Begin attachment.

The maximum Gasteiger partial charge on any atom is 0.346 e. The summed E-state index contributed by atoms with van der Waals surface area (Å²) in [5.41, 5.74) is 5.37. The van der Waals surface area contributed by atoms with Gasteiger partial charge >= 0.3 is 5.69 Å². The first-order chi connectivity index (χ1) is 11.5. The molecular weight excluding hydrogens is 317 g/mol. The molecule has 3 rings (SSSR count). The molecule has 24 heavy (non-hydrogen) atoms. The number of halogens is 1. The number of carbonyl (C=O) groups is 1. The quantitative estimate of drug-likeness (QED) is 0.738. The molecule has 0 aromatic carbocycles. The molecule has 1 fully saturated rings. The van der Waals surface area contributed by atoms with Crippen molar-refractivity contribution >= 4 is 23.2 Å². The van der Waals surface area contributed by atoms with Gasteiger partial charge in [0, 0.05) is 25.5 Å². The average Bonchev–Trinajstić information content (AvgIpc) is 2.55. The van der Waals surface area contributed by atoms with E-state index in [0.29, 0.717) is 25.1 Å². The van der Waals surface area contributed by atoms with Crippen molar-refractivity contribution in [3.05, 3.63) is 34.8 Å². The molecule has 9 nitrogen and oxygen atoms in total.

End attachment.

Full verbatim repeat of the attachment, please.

The maximum Gasteiger partial charge on any atom is 0.346 e. The summed E-state index contributed by atoms with van der Waals surface area (Å²) in [5.41, 5.74) is 5.37. The van der Waals surface area contributed by atoms with Gasteiger partial charge >= 0.3 is 5.69 Å². The first-order chi connectivity index (χ1) is 11.5. The molecular weight excluding hydrogens is 317 g/mol. The molecule has 3 rings (SSSR count). The molecule has 24 heavy (non-hydrogen) atoms. The number of halogens is 1. The number of carbonyl (C=O) groups is 1. The quantitative estimate of drug-likeness (QED) is 0.738. The molecule has 0 aromatic carbocycles. The molecule has 1 fully saturated rings. The van der Waals surface area contributed by atoms with Crippen molar-refractivity contribution >= 4 is 23.2 Å². The van der Waals surface area contributed by atoms with Gasteiger partial charge in [0, 0.05) is 25.5 Å². The average Bonchev–Trinajstić information content (AvgIpc) is 2.55. The van der Waals surface area contributed by atoms with E-state index in [0.29, 0.717) is 25.1 Å². The van der Waals surface area contributed by atoms with Crippen molar-refractivity contribution in [3.05, 3.63) is 34.8 Å². The molecule has 9 nitrogen and oxygen atoms in total.